The Importance of parental engagement

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The Importance of parental engagement

The Tasmanian Catholic Schools Parents Council presented a series of workshops throughout the state recently, aimed at improving student learning through increasing parental knowledge and engagement.

Dr Debbie Pushor, Professor of Curriculum Studies at the University of Saskatchewan in Canada, conducted separate workshops for both parents and Catholic educators at Ulverstone, Launceston and Hobart about how parents can assist with their child’s education by engaging with their children’s teachers.

“The knowledge a parent has regarding how their child learns, which they have gained by observing and raising their children up to the point of bringing them to their first day at school is invaluable,” Dr Pushor said.

“We need parents to feel motivated to go to a teacher to say ‘This is the information you need about my son or daughter who’s going to be in your class this year.’

“We need teachers to go to parents and say ‘Help me understand your son; is there anything we need to know about your family for example, so I can better tune in when I am teaching him?’”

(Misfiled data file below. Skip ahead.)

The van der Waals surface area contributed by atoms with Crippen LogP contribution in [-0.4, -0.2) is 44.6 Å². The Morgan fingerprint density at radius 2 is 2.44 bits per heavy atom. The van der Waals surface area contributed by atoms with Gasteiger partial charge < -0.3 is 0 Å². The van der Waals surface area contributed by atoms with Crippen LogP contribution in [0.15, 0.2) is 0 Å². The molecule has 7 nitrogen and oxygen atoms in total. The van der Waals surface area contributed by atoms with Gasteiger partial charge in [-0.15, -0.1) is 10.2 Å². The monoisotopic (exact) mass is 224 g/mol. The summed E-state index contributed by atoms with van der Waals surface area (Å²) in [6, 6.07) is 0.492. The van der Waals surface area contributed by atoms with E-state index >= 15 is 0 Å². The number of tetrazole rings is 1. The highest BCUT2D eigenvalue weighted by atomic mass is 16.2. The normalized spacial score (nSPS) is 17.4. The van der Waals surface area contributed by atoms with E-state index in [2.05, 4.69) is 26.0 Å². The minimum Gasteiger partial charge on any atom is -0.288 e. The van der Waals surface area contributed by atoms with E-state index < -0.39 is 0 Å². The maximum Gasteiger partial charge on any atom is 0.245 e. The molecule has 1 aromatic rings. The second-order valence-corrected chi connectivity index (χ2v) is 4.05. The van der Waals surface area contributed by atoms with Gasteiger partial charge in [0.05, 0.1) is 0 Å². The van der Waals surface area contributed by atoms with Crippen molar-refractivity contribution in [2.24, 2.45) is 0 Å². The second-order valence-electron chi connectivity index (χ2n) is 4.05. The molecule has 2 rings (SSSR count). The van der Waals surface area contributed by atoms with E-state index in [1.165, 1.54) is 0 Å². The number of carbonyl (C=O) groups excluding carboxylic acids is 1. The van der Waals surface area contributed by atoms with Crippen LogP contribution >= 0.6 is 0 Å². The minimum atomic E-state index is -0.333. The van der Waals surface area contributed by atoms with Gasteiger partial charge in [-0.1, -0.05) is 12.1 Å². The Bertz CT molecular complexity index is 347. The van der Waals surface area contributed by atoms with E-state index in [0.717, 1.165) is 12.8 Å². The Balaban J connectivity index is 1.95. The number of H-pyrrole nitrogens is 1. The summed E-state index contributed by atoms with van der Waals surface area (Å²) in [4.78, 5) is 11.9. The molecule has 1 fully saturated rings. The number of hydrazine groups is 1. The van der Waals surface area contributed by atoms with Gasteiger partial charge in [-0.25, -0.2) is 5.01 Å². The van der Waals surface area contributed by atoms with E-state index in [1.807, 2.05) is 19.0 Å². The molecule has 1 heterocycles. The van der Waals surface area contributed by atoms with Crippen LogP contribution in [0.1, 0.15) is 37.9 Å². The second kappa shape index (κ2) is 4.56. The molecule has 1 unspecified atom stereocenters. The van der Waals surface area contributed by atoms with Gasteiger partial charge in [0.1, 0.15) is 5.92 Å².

Dr Pushor is keen to see parents and teachers work side by side, and make decisions together about what will work best to assist the child in their learning.

“The curriculum doesn’t just have to belong to the teacher. Parents can lead some activities and share knowledge; it could be a group decision-making process, and together we’ll decide as a collective in a way that suits our particular group. That, to me, is parent engagement.”

Greg Boon, executive officer for the Tasmanian Catholic Schools Parents Council, said that Dr Pushor’s visit had started a conversation for teachers and parents around more parent engagement rather than simply parent involvement.

“What I took away from Debbie’s visit is that parent engagement is more than dropping your child at school or sport or attending concerts; it is about assisting the child in their learning, and sharing responsibility for this with their teachers,” Mr Boon said.

“For students to succeed in their learning, parents need to be actively involved in their children’s education, from prior to children going to school until the end of year 12.

“Modern technology can help to facilitate parent engagement in a high school environment because the parents can actively monitor how their children are progressing with assignments, exams and test results, and can communicate directly with teachers.”